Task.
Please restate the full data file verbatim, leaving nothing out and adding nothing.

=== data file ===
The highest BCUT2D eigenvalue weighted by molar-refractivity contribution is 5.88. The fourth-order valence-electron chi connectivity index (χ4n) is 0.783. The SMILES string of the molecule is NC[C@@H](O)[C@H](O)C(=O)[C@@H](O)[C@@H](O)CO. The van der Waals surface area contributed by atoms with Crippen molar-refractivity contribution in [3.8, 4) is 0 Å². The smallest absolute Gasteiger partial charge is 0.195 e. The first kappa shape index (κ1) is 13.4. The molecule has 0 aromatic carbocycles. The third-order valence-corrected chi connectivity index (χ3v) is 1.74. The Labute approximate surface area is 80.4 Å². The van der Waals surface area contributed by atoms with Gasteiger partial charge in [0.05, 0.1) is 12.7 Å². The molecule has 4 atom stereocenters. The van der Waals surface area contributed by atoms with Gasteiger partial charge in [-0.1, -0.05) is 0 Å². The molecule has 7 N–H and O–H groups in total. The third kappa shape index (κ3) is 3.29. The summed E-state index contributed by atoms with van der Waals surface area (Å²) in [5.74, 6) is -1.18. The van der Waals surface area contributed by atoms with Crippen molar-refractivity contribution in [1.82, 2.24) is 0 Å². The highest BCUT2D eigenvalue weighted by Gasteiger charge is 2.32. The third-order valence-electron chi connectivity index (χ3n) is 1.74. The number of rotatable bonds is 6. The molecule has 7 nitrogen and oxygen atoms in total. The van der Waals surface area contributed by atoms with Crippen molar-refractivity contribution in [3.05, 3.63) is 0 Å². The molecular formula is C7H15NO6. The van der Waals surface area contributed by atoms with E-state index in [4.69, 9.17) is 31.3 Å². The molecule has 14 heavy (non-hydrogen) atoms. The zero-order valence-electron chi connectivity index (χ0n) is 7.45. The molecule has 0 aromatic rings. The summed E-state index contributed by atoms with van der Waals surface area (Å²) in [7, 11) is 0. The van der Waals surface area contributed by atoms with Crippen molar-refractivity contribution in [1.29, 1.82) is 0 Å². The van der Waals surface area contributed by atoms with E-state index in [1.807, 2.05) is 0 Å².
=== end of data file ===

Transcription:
The highest BCUT2D eigenvalue weighted by molar-refractivity contribution is 5.88. The fourth-order valence-electron chi connectivity index (χ4n) is 0.783. The SMILES string of the molecule is NC[C@@H](O)[C@H](O)C(=O)[C@@H](O)[C@@H](O)CO. The van der Waals surface area contributed by atoms with Crippen molar-refractivity contribution in [3.8, 4) is 0 Å². The smallest absolute Gasteiger partial charge is 0.195 e. The first kappa shape index (κ1) is 13.4. The molecule has 0 aromatic carbocycles. The third-order valence-corrected chi connectivity index (χ3v) is 1.74. The Labute approximate surface area is 80.4 Å². The van der Waals surface area contributed by atoms with Gasteiger partial charge in [0.05, 0.1) is 12.7 Å². The molecule has 4 atom stereocenters. The van der Waals surface area contributed by atoms with Gasteiger partial charge in [-0.1, -0.05) is 0 Å². The molecule has 7 N–H and O–H groups in total. The third kappa shape index (κ3) is 3.29. The summed E-state index contributed by atoms with van der Waals surface area (Å²) in [5.74, 6) is -1.18. The van der Waals surface area contributed by atoms with Crippen molar-refractivity contribution in [1.82, 2.24) is 0 Å². The highest BCUT2D eigenvalue weighted by Gasteiger charge is 2.32. The third-order valence-electron chi connectivity index (χ3n) is 1.74. The number of rotatable bonds is 6. The molecule has 7 nitrogen and oxygen atoms in total. The van der Waals surface area contributed by atoms with Crippen molar-refractivity contribution in [3.05, 3.63) is 0 Å². The molecular formula is C7H15NO6. The van der Waals surface area contributed by atoms with E-state index in [4.69, 9.17) is 31.3 Å². The molecule has 14 heavy (non-hydrogen) atoms. The zero-order valence-electron chi connectivity index (χ0n) is 7.45. The molecule has 0 aromatic rings. The summed E-state index contributed by atoms with van der Waals surface area (Å²) in [7, 11) is 0. The van der Waals surface area contributed by atoms with Crippen molar-refractivity contribution in [1.29, 1.82) is 0 Å². The van der Waals surface area contributed by atoms with E-state index in [1.807, 2.05) is 0 Å².